There are a lot of drugs in prison. They are cheaper and better than they are on the outside. It’s completely open. The police don’t bust anyone for drugs in prison. The guards don’t stop you. They are the ones who sell the drugs. It’s harder to get a needle in prison than it is to get drugs. You can rent an old one for Rp 2000. People just keep on using the same one over and over again. When the point gets blunt, they sharpen it on the side of a matchbox.

When I got out of prison, I was sick of drugs. I wanted to do something with my life. I wanted to grow as an artist. I wanted to help my community. I started doing some volunteer work with an NGO. I visited prisons to talk about HIV and AIDS as part of a harm reduction program. It was easy for me to talk to the guys in prison. Some of the guys I knew were still in there. We couldn’t hand out clean syringes. We just told them about the risks of hitting up and how to avoid them.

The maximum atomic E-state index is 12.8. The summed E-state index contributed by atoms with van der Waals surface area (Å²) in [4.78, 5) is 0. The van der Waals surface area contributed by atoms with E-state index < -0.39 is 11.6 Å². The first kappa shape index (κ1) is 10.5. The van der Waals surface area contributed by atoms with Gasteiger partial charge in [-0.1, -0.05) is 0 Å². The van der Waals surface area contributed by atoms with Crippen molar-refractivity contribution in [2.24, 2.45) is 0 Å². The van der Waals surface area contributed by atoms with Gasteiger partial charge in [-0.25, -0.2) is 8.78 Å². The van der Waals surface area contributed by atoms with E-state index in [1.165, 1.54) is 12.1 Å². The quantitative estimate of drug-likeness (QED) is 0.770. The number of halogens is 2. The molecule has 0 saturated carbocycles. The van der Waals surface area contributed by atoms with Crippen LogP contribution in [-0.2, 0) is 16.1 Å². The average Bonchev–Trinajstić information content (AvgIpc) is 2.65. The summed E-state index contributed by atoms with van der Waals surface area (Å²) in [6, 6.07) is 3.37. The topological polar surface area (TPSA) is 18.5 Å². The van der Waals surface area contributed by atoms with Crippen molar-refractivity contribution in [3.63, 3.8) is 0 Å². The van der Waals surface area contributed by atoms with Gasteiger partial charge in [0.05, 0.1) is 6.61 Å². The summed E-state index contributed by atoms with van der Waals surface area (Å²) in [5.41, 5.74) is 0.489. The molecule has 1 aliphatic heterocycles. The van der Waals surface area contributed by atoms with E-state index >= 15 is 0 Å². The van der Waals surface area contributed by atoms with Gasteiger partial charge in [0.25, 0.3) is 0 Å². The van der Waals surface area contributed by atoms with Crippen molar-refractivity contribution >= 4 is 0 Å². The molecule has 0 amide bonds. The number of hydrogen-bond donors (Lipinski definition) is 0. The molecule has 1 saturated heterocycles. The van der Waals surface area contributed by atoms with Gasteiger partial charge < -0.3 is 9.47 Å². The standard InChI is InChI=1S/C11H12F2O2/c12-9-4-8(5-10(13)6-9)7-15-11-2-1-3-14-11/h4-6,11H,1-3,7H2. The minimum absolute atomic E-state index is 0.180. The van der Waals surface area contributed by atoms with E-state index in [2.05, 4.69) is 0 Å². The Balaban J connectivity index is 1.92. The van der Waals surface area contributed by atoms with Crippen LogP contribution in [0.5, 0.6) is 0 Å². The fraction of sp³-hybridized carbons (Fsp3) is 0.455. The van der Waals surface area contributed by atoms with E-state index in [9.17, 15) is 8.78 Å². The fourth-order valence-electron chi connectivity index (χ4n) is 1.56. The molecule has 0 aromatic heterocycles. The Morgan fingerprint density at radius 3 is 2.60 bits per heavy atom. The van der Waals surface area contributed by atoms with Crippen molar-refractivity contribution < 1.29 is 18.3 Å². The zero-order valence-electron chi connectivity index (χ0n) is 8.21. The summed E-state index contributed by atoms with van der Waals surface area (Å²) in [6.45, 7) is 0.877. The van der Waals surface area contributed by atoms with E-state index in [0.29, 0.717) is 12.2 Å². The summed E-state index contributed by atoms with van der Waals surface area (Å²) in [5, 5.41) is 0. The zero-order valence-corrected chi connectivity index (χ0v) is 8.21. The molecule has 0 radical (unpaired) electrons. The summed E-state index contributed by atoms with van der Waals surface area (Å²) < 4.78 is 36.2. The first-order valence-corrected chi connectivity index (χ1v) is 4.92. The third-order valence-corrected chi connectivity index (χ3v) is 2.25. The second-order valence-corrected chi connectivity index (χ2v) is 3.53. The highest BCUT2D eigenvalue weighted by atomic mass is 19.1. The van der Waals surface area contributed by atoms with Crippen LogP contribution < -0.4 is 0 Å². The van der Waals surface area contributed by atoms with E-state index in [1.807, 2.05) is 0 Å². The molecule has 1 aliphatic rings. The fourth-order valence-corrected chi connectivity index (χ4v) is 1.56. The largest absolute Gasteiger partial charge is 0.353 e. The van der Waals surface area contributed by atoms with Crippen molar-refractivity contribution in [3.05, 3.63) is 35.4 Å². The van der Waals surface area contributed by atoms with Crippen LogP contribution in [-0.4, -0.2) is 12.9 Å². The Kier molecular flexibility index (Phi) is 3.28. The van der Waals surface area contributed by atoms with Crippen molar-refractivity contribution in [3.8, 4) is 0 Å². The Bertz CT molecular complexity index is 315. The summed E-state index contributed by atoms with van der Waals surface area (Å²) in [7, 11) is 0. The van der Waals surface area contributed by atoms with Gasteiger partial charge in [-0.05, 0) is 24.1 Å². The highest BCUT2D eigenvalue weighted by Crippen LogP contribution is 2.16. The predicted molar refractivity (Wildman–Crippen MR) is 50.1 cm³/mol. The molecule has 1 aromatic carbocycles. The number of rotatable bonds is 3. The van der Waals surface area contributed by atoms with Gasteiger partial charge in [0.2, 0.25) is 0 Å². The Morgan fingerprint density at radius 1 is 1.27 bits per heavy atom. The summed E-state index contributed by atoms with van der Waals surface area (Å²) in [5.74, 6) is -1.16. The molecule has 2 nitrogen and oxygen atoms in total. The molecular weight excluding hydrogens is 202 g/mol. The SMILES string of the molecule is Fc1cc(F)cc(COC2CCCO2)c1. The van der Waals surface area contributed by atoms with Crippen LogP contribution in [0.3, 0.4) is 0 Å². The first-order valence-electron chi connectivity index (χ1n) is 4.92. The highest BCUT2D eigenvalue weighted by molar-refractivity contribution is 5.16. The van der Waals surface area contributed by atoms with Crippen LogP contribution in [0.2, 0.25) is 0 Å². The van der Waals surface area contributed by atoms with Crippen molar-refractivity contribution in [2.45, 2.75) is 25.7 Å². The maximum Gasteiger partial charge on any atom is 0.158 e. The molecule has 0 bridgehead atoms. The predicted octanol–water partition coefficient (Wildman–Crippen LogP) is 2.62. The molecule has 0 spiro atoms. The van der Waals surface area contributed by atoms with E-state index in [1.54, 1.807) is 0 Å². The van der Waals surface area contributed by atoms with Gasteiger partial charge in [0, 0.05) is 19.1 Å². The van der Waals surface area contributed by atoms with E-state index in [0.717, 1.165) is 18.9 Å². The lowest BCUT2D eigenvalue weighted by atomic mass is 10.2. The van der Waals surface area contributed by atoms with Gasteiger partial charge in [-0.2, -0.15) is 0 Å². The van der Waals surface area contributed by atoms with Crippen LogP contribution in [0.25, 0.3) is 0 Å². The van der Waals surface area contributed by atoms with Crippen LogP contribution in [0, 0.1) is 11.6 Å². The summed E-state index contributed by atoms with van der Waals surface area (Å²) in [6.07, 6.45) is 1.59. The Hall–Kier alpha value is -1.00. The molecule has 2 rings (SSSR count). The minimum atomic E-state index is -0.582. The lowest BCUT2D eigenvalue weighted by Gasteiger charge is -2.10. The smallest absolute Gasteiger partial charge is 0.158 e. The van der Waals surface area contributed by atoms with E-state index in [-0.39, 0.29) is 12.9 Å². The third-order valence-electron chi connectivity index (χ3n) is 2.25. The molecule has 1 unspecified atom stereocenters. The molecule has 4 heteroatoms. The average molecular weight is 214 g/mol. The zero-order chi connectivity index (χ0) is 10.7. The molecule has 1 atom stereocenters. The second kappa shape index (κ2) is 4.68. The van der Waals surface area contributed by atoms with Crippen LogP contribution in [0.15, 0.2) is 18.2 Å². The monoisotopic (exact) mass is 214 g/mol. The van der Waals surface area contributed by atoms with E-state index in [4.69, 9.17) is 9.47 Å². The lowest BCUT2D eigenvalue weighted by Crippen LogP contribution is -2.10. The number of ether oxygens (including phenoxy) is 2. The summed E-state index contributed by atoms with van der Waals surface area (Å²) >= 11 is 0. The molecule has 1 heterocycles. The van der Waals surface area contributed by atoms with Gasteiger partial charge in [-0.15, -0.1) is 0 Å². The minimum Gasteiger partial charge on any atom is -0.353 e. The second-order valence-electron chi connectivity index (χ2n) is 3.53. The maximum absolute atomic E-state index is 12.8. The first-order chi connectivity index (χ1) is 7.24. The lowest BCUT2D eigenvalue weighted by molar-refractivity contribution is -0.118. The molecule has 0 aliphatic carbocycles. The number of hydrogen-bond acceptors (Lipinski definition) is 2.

The community had begun to change, too. There weren’t so many drugs around. The gang wars had stopped. And the community study center, Rumah Belajar, was running. The community study center changed the community. It gave kids something to do. I respect Pak Megi and the other people who are involved in it. They have helped a lot of people. Sometimes, though, they can be a bit overprotective. They are scared that some of the guys will be a bad influence on the younger kids. The young guys felt like they needed a place of their own. We needed somewhere to relax and play music.

At first, the clubhouse was just a patch of ground next to the railway where people hung out and played music. In 2007, we spoke to PT Kereta Api to see if they’d let us use the land to build a place where we play music. After that, we built this shed. About a year ago, General Electric donated some musical instruments and some recording equipment.

There are a few bands now. The most successful is Cispleng. Their music is played on the radio. They play at events around Jakarta. All the guys are from around here. Most of them used to use drugs. I think one or two are still on methadone. They’ve cleaned up a lot. When the band first started, some people still used, but you can’t succeed as a musician or an artist if you use drugs. In the end, you have to make a choice. The guys who were still using didn’t turn up at rehearsals. They didn’t stick with it.

(Top of page)